Mineral resource-rich African countries have been called upon to make the conscious choice to invest in better health, education, and jobs, and other social intervention towards building a sustainable poverty reduction strategies.
Shantayanan Devarajan, World Bank’s Chief Economist for Africa, and lead author of Africa’s Pulse who made the call stressed that, if African countries that produce mineral resources do not put in good policies and ensure judicious spending of the resources monies, the abundance of these resources could turn into a curse on their economy.
Using the Gabon instances, for example, with a per-capita income of
US$10,000 has one of the lowest child immunization rates in Africa.
According to the latest Africa’s Pulse, new discoveries of oil, gas, and other minerals in African countries will generate a wave of significant mineral wealth in the region, and that the economic importance of natural resources is likely to continue in the medium term in several established oil and mineral producers, thanks to the sizeable stock of resource wealth and the prospects of continued, high commodity prices.
The regions established oil producers represent less than 10 percent of the share of global reserves as well as annual production. Nigeria, the largest regional producer, can keep supplying at 2011 levels for another 41 years, while Angola, the second largest producer in the region, has about 21 years remaining at current production levels before its known reserves are depleted.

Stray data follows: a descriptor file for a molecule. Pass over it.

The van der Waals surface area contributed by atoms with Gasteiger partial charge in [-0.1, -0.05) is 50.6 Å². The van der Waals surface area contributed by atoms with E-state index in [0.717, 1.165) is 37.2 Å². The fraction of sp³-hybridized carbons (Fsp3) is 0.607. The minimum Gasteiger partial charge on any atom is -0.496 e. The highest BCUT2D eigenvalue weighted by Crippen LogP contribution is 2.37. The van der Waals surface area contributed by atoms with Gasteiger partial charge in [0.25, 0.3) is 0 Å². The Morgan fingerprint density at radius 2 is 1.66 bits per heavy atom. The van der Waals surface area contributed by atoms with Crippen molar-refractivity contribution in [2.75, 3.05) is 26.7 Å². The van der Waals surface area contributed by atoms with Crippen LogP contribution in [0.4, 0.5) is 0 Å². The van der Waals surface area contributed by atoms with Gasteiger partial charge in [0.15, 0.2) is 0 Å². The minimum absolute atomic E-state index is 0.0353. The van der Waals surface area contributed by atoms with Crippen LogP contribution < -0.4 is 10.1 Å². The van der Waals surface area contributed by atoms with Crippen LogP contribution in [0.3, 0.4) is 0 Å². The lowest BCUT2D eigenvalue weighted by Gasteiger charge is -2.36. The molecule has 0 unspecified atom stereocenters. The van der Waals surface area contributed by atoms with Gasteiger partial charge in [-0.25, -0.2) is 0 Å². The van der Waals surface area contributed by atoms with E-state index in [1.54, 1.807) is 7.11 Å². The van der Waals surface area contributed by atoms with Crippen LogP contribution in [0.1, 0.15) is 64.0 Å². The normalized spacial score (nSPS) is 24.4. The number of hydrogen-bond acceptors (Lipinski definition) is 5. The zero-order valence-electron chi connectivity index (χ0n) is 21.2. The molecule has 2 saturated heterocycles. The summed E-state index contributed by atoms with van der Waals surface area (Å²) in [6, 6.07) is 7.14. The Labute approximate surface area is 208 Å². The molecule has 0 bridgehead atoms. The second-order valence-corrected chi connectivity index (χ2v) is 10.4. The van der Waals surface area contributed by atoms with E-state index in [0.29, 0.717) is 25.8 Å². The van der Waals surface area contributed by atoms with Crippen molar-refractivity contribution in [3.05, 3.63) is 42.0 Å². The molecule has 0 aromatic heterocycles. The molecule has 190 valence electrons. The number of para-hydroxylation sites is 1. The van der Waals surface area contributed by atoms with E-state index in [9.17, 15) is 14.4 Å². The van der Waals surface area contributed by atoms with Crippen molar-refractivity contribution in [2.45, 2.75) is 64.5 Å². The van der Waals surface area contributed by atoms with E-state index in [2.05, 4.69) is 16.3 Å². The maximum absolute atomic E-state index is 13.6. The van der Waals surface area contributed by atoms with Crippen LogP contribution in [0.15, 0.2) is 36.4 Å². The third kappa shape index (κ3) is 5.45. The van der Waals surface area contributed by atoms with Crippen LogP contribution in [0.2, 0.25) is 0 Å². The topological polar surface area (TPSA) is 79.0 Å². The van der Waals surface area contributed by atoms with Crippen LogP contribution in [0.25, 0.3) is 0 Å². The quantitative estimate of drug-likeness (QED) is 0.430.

Given the size of these reserves, it is likely that the dependence on oil resources in these countries is likely to continue in the near to medium term. Production in new mineral countries such as Ghana, Mozambique, Sierra Leone and Uganda could last for a substantial number of years as well.
The report estimated that, African countries share in global reserves and annual production of some minerals is sizeable. In 2010, Guinea alone represented over 8 percent of total world bauxite production; Zambia and the Democratic Republic Congo have a combined share of 6.7 percent of the total world copper production; and Ghana and Mali together account for 5.8 percent of the total world gold production.
Source: Adnan A. Mohammed
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